As someone diagnosed with ADD who, without medication, has been able to accomplish some truly focus-dependent projects (like writing a 250-page book, for example), here are 10 ways I have found to increase productivity:
1. Prepare before you get started.
Productivity doesn’t just happen “in the moment.”
It happens long before you even sit down and get to work. The more you prepare ahead of time, and get clear on exactly what it is you want, need, or should do, the easier and faster you will move once you start.
The reason why so many people struggle with “being productive” is because they skip this step, and when they sit down, they expect to start flying even though they haven’t even decided where it is they want to fly to.
2. Turn off all distractions.
It doesn’t take a genius to realize that every time your phone buzzes, your e-mail pops up on your screen, your office door opens, your train of thought is ruined.
We like to believe we can both participate in a group chat via text and write our best-selling novel, but the truth is, we can’t — and to think we can is wishful and naive.
Your best work comes in silence.
It’s why people retreat and take vacations away from the busyness of life — to distance themselves from distraction.
3. Make your expectations flexible.
The hardest part about “productivity” is that we want it to exist on a static playing field.
We want there to be one formal definition for “being productive” and we want that definition to mean we got from point A to point B. But, depending on what you’re working on, sometimes you have to take the scenic route.
Sometimes the most productive thing you could possibly do right now is to brainstorm a million random ideas, play with a few of them, watch them fail before your eyes, and then come to a more refined conclusion of what it is you’re actually trying to build or “get done.” In many cases, people would see this as an afternoon failure. But on the contrary, it is necessary in order to better understand whatever it is you’re doing.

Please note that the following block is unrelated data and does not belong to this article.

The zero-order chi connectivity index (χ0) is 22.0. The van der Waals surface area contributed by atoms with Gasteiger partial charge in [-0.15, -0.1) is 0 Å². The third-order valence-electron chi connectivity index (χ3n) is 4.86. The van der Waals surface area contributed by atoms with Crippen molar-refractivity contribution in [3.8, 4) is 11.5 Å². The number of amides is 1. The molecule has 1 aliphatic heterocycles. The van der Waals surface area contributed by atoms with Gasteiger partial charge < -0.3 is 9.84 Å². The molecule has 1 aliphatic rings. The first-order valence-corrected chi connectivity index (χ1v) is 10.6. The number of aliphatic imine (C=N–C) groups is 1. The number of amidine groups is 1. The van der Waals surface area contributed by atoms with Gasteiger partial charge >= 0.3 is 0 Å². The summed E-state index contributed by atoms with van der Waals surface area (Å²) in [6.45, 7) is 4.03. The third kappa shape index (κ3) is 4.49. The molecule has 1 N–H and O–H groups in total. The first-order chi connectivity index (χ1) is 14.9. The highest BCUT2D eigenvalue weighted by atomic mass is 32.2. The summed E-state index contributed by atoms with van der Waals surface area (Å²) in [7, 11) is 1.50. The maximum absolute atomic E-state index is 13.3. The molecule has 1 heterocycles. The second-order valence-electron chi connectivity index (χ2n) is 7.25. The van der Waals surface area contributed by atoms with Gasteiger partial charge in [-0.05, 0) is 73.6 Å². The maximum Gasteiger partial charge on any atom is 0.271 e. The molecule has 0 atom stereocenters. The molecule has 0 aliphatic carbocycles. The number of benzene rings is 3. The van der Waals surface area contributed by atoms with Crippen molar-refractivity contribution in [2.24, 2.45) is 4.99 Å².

Don’t fight yourself when that happens.
4. Measure, measure, measure.
“If you can’t measure it, don’t do it.”
This is something my own mentors have gone to great lengths to teach me, and rightfully so. If you can’t measure it, you don’t know how to improve it — or worse, you spend too much time on the “scenic road” and you never actually reach a point of conclusion. Measurement doesn’t always have to do with time, or money, or something tangible.
Sometimes, the best way to measure is to simply look back at old pieces of work and see how and where you’ve improved stylistically. But be conscious of measurement, so that you can tweak as you go along and see where you can become more efficient.
5. Share what you’re working on — for feedback.
For the longest time, I never wanted to share or talk about anything I was working on.
I thought it was “bad luck” or would take me out of my flow. And I’ll admit, there are those moments when your ideas are best left to ruminate in your own head, but you should not be hesitant to share what you’re working on. Feedback is extremely important, and a lot of time can be saved by a single conversation where someone points out, very clearly, something that isn’t “working.”